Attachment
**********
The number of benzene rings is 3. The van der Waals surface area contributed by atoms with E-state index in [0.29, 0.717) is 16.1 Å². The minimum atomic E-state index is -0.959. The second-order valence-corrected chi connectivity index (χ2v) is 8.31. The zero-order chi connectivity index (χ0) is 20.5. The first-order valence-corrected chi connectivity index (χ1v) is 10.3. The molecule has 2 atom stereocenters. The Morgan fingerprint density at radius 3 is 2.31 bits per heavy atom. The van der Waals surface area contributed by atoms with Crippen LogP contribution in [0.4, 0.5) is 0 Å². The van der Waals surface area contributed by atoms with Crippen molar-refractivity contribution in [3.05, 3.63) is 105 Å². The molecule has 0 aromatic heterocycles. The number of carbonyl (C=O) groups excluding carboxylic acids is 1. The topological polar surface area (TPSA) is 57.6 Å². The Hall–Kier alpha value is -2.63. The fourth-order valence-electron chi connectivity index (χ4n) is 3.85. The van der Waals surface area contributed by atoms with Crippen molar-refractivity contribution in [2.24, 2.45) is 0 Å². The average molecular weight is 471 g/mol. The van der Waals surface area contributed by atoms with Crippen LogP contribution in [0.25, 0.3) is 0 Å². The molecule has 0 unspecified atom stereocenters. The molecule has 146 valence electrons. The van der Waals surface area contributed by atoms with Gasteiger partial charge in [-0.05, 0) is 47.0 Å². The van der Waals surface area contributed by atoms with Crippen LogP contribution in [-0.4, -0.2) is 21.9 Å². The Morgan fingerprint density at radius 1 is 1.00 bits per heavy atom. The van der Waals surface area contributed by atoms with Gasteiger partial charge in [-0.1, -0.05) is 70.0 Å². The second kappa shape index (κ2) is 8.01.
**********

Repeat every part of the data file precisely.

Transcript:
The number of benzene rings is 3. The van der Waals surface area contributed by atoms with E-state index in [0.29, 0.717) is 16.1 Å². The minimum atomic E-state index is -0.959. The second-order valence-corrected chi connectivity index (χ2v) is 8.31. The zero-order chi connectivity index (χ0) is 20.5. The first-order valence-corrected chi connectivity index (χ1v) is 10.3. The molecule has 2 atom stereocenters. The Morgan fingerprint density at radius 3 is 2.31 bits per heavy atom. The van der Waals surface area contributed by atoms with Crippen LogP contribution in [0.4, 0.5) is 0 Å². The van der Waals surface area contributed by atoms with Crippen molar-refractivity contribution in [3.05, 3.63) is 105 Å². The molecule has 0 aromatic heterocycles. The number of carbonyl (C=O) groups excluding carboxylic acids is 1. The topological polar surface area (TPSA) is 57.6 Å². The Hall–Kier alpha value is -2.63. The fourth-order valence-electron chi connectivity index (χ4n) is 3.85. The van der Waals surface area contributed by atoms with Crippen molar-refractivity contribution in [2.24, 2.45) is 0 Å². The average molecular weight is 471 g/mol. The van der Waals surface area contributed by atoms with Crippen LogP contribution in [0.25, 0.3) is 0 Å². The molecule has 0 unspecified atom stereocenters. The molecule has 146 valence electrons. The van der Waals surface area contributed by atoms with Gasteiger partial charge in [-0.05, 0) is 47.0 Å². The van der Waals surface area contributed by atoms with Crippen LogP contribution in [-0.4, -0.2) is 21.9 Å². The Morgan fingerprint density at radius 1 is 1.00 bits per heavy atom. The van der Waals surface area contributed by atoms with Gasteiger partial charge in [-0.1, -0.05) is 70.0 Å². The second kappa shape index (κ2) is 8.01.